When we think of the vital relationships that we nurture in our lives, we default to a few different things. Family relationships, romantic relationships, and friend relationships will top that list, with connections in the workplace and with teammates coming in soon after. One area we may not think to consider, however, are the relationships in our community.
Community relationships are a vital part of society, providing essential connections and tying together a group of individuals who may have nothing in common other than their location. The U.S. is a country that was founded on such community relationships. Over time, though, with advances in transport and technology, it has almost become taboo to invest time and care into building relationships in our community. By doing so, we have cut away an element of society and daily living that can, and should, be enjoyable and worthwhile.
Here are a few reasons why community relationships and community bonding is still essential even in the digital age:
1 – Meeting community leaders
Trusting community leaders and feeling like you matter as an individual is critical. Good relationships need to be formed by community leaders – be they HOA leaders or government officials – and the people who they represent. A day or night out meeting local police and other emergency services personnel is a great way to strengthen community relationships and show everyone within a space that they matter and are respected.
2 – Activity organization
Right now the only kickball league in your area is on the far West side of town. As you live on the far East side of the city, this is a problem. The solution is to build your league through the community and have something right on your doorstep that will open up a whole new friend group of people who share the same passion. This will not be an overnight thing, but by starting a game in your community, it is incredible to see what can be achieved over time.
3 – Meeting the neighbors
One of the problems with the world being such a busy place is that the time to build vital relationships with neighbors has kind of fallen away. Most people are likely to have their friends in other parts of the city, often driving a long distance to get to hang out and enjoy the bonding of friendship. While it’s unlikely that Bill across the street will become your best friend, it’s still a good idea to meet Bill and at least know enough about him for small talk.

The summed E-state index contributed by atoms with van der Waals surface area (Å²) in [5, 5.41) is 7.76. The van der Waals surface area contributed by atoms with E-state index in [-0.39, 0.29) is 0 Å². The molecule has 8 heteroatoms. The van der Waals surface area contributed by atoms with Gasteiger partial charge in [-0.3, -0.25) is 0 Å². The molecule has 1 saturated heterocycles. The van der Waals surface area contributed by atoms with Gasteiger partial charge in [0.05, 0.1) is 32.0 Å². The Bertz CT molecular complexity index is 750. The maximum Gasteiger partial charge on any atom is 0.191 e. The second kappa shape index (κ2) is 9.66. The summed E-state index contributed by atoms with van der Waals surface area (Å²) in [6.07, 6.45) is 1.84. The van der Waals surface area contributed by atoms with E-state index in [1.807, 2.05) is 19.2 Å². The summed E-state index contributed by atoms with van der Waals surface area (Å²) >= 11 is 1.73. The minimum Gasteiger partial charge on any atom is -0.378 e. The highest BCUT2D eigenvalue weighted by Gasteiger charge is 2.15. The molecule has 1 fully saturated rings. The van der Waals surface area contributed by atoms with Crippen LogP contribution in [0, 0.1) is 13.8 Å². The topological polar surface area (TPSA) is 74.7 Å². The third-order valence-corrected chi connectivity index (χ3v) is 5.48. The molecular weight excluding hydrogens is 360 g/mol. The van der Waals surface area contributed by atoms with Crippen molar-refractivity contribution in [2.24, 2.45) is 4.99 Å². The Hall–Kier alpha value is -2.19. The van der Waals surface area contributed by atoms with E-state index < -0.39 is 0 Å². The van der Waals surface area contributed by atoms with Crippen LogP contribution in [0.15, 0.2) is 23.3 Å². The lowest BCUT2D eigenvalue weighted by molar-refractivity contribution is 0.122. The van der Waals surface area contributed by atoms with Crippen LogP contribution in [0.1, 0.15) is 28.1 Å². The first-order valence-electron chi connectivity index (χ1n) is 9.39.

4 – Better for your health
This is a weird one, but there is plenty of evidence to suggest that having a close-knit, walkable local neighborhood and community results in better health for the people involved. A research review from Active Living Research showed that physical activity is associated with a risk reduction from premature death and risk reductions for chronic diseases. Areas that promote walking and other events – with sidewalks, bike lanes, and paths – see much less risk for early death than those that don’t. Taking steps towards building an active local community, or jumping in if it is already there, has long-term benefits that go beyond building good relationships.
5 – Everyone loves a party
Community meetings in a town hall or other such venue might be a tough sell. What is not a tough sell is making the event that builds good relationships much more of a party. A party at the end of the pool season is always a good idea, perhaps one that involves bringing a small donation to eat from the grill. Fancier events could even have local food trucks swing by so people are investing back into the community at large and meeting small business owners at the same time. Just get creative to ensure your community push is well received.
By Steve Wright